Can you be called to be someone whom you don’t represent with your identity? In other words, can you be called to be a citizen of a country which national hymn, laws, culture, history and basic things like this you do not know or reject to assimilate in spite of the years of living there?

    In this study about Cultural Pluralism and Partial Citizenship, Jeff Spinner-Halev, in charge of the Department of Political Science in University of North Carolina goes deep into the problem of multiculturalism and tries to respond to the questions if multiculturalism threatens citizenship. He distinguishes types of multiculturalism: -thick multiculturalism or cultural pluralism, which is given where “the advantage of a society where group membership is prior to citizenship is that groups have a reasonable chance of maintaining a robust version of their identity”. This cluster community seek state funds for group separation as for the state give them support, financial or otherwise, to further their own goals, deeply threaten citizenship since people are not interested in citizenship not in making the state a better place to live. “Even the term ‘fellow citizen’ may strike them as strange. What they have are fellow Jews, or fellow blacks, or fellow Muslims, or fellow Sikhs. Citizen, however, are not their fellows.” -Inclusive multiculturalism; the more typical form, are formed by minority groups pressing for inclusion into the dominant culture, they want to be able to retain some of traditional dress or type of recognition while serving their country. These claims are to ‘expand’ citizenship.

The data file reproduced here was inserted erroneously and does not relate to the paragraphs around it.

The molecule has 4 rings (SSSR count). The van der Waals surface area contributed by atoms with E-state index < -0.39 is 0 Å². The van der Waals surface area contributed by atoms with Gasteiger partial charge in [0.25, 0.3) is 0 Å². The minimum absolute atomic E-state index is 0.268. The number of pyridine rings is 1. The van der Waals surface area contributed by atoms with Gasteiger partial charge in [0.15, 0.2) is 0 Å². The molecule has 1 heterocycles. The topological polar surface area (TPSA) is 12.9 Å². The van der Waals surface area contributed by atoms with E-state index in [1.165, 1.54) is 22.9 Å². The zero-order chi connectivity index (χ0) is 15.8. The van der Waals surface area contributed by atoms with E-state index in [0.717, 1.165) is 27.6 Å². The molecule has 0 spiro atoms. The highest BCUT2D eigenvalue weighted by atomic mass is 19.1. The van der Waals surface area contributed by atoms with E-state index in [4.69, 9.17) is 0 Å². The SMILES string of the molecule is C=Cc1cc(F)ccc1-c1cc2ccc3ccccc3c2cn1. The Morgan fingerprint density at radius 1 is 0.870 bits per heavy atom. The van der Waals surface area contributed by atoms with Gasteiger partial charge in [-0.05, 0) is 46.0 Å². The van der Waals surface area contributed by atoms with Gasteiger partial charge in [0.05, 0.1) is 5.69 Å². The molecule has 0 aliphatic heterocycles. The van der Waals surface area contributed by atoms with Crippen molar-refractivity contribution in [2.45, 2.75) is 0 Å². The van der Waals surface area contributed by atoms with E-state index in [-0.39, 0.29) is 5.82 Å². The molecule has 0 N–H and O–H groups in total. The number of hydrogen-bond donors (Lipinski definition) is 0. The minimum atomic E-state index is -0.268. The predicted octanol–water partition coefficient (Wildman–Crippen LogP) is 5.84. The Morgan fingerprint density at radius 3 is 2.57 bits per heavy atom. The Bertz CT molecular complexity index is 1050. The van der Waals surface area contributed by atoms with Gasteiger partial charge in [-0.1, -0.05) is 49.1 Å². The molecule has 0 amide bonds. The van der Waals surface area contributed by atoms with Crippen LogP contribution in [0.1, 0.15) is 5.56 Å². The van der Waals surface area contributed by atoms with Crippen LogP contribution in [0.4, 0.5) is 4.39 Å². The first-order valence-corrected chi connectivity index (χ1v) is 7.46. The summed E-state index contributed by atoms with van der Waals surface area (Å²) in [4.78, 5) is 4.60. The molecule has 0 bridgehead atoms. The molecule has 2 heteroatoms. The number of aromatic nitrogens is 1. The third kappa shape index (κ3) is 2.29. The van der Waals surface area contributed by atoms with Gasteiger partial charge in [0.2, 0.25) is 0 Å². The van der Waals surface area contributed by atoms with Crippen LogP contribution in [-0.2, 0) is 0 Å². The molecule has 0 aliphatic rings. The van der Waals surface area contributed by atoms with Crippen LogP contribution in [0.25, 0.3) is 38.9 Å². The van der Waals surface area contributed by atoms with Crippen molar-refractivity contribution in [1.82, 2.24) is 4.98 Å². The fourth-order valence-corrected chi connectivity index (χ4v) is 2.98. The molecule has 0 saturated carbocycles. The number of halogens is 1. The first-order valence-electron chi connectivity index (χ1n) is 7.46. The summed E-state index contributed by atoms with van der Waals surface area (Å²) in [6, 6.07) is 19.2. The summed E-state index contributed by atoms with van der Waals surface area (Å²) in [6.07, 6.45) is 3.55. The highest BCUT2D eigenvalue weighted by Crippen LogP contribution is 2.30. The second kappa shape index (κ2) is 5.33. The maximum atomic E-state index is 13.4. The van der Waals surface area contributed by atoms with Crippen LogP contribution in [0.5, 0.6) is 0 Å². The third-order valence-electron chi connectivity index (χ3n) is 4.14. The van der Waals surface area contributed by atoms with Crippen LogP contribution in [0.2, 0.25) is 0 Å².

The United States is a nation made of immigrants: being an immigrant is part of its national identity. The novelty is that the new immigrant is not interested in acquiring citizenship according to the former director of the INS (U.S. Citizenship and Naturalization Service) Emilio Gonzales in an interview for Poder Magazine. Furthermore, the new immigrant finds its own community settled there already, with which he/she identifies, for there is not such a need for adaptation which motivated the immigrant that founded the country.

    On the other hand, on Roxanne Lynn Doty's research about immigration, in "Immigration and National Identity: Constructing the Nation”, says that the identity of a nation is given by the state and is totally constructed. “The identity of a nation will be related to ‘tradition’ and to existing cultural practices, but the decisions as to what is relevant and how it should be used in establishing the national identity will rest with the state" she quotes from John Breuilly in ‘Nationalism and the State’.